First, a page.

Quantcast Navy  Policy  Regarding  Alcoholism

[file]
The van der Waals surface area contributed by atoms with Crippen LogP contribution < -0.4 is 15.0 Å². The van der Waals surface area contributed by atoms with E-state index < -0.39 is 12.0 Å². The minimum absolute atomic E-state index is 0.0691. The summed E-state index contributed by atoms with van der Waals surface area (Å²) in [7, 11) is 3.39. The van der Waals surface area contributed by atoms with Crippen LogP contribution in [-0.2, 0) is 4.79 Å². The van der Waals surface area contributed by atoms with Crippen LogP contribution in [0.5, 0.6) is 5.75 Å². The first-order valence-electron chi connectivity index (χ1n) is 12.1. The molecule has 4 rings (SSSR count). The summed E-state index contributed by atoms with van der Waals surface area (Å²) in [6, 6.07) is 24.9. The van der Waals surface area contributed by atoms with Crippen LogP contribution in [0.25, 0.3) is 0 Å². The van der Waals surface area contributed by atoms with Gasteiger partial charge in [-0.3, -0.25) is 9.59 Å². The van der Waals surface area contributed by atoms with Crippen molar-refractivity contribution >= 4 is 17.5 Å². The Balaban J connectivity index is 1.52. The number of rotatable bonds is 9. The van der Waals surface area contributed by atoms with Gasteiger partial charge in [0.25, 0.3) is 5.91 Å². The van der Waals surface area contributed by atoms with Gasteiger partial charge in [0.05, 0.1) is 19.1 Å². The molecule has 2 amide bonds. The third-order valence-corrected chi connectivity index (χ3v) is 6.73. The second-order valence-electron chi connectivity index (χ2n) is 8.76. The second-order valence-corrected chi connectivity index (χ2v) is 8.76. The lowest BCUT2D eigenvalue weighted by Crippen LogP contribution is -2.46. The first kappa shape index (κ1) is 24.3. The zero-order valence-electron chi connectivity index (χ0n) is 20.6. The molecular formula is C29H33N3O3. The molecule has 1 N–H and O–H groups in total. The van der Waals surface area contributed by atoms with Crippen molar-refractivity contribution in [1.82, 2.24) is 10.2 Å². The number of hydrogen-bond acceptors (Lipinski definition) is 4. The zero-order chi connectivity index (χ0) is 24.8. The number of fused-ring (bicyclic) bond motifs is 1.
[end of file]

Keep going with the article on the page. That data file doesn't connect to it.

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Small amounts of alcohol produce a feeIing of well-being and light headedness. However, since alcohol is a depressant that slows down the central nervous system, those good feelings quickly wear off. Large amounts of alcohol over a long period of time cause anxiety. Just as with other dangerous drugs, alcohol may cause physical and psychological dependence. This dependence is an illness called alcoholism. The Navy’s age-old problem with alcohol is epitomized in the lyrics of an old drinking song, “What do you do with a drunken sailor?” Until the last few years, the answer was, You let him go down the hatch or down the tubes. For a long time we have contributed to the career demise of the alcohol abuser because of our own traditional involvement in alcohol use. We have not accepted the evidence that alcohol, although legal, is a drug that some people cannot handle. Until recently, alcoholism  was  considered  a  disciplinary  or administrative problem, which, if unresolved, could only lead to a discharge from the Navy. Navy Policy Regarding Alcoholism Various SECNAV and OPNAV instructions set forth Navy policy regarding alcoholism. Alcohol and Drug Abuse Prevention and Control OPNAVINST  5350.4B, provides the Navy’s policy on drug and alcohol abuse. The Navy Alcohol and Drug Abuse Program (NADAP) uses this instruction as a guide. The Navy acknowledges its responsibility for counseling all members regarding the dangers of alcohol by providing information to help alcoholics recover. The Navy meets its responsibility by providing alcoholism treatment centers and specialized counseling. You share the responsibility of assisting the command in referring those who are alcoholic to treatment  facilities. Military members are responsible for their own drinking habits; if they believe they have an alcohol problem, they are responsible for seeking treatment. Each member remains accountable for any deterioration of performance caused by his or her own alcoholism. Firmly maintain and affirm the Navy’s drug and alcohol abuse policies as they relate to standards of behavior, performance, and discipline. Do not consider alcoholism, in itself, as grounds for disciplinary action; however, do evaluate a member’s demonstrated conduct resulting from the use or abuse of alcohol. Then, if needed, take disciplinary or administrative action as required. In each case, the appropriate action will depend upon the facts and circumstances. The Navy recognizes. that society has often associated a stigma with alcoholism that has little basis in fact and is counterproductive to successful rehabilitation. The effects of this stigma have reinforced the alcoholic’s or alcohol abuser’s denial of any problem. The effects of this stigma have also encouraged supervisory and medical personnel to cover up in an attempt to protect the member’s career. To bring the alcohol problem into the open where it can be treated, the Navy must reduce the effects of the stigma to the minimum. Members who have undergo successful alcohol treatment and recovery have the same job security and opportunities for continued service and promotion as other Navy members. However, any misconduct, misbehavior, or reduction in performance caused by alcohol will affect performance evaluations, duty assignments, continued service, job security, and promotion  opportunity. Because alcohol abuse involves the family of the abuser, the Navy encourages the development of programs and activities that contribute to a healthy family life. The Navy also encourages the development of programs to help restore to a healthy state those families who are suffering from the effects of alcoholism. Immediate members of the family of the alcohol-dependent  person  may  receive  those rehabilitation services available at their command. Persons must make their own decision to use or not to use alcoholic beverages lawfully. Department of the Navy policy toward alcohol consists of three courses of action. The first is to promote responsible attitudes about alcohol in those who choose to drink. The second is to promote the social acceptance of those who choose not to drink. The third is to provide both drinkers and nondrinkers with realistic information about alcohol and alcoholism. Understanding Alcohol and Its Effects Surprisingly, many experienced drinkers are relatively ignorant of the way their favorite beverages affect them, for better or worse. The same applies to their nondrinking families and friends who may be concerned about why drinkers behave as they do. Until recent years, when drinking problems forced public concern, little factual alcohol- and health-related information was available. Although people could find 3-15



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